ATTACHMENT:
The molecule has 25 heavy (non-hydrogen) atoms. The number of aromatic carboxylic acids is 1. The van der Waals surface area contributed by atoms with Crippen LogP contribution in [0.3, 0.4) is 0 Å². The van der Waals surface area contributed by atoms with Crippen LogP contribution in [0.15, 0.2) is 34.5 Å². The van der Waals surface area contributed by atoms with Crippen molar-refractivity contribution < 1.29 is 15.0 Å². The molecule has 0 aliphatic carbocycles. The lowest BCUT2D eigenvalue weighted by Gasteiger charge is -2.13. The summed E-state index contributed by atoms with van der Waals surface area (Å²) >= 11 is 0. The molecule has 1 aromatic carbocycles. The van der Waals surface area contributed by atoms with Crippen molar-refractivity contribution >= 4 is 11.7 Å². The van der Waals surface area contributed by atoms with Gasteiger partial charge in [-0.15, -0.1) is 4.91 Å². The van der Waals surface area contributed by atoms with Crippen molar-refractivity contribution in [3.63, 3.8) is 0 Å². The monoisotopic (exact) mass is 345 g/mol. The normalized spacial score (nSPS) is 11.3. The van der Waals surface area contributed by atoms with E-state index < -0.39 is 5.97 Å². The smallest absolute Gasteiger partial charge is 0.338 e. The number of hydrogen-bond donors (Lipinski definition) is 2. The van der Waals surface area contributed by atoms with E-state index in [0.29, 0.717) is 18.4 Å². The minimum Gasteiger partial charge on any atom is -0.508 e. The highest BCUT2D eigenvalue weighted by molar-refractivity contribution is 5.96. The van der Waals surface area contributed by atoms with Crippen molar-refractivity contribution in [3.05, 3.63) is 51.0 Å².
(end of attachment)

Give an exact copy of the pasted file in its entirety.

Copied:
The molecule has 25 heavy (non-hydrogen) atoms. The number of aromatic carboxylic acids is 1. The van der Waals surface area contributed by atoms with Crippen LogP contribution in [0.3, 0.4) is 0 Å². The van der Waals surface area contributed by atoms with Crippen LogP contribution in [0.15, 0.2) is 34.5 Å². The van der Waals surface area contributed by atoms with Crippen molar-refractivity contribution < 1.29 is 15.0 Å². The molecule has 0 aliphatic carbocycles. The lowest BCUT2D eigenvalue weighted by Gasteiger charge is -2.13. The summed E-state index contributed by atoms with van der Waals surface area (Å²) >= 11 is 0. The molecule has 1 aromatic carbocycles. The van der Waals surface area contributed by atoms with Crippen molar-refractivity contribution >= 4 is 11.7 Å². The van der Waals surface area contributed by atoms with Gasteiger partial charge in [-0.15, -0.1) is 4.91 Å². The van der Waals surface area contributed by atoms with Crippen molar-refractivity contribution in [3.63, 3.8) is 0 Å². The monoisotopic (exact) mass is 345 g/mol. The normalized spacial score (nSPS) is 11.3. The van der Waals surface area contributed by atoms with E-state index < -0.39 is 5.97 Å². The smallest absolute Gasteiger partial charge is 0.338 e. The number of hydrogen-bond donors (Lipinski definition) is 2. The van der Waals surface area contributed by atoms with E-state index in [0.29, 0.717) is 18.4 Å². The minimum Gasteiger partial charge on any atom is -0.508 e. The highest BCUT2D eigenvalue weighted by molar-refractivity contribution is 5.96. The van der Waals surface area contributed by atoms with Crippen molar-refractivity contribution in [3.05, 3.63) is 51.0 Å².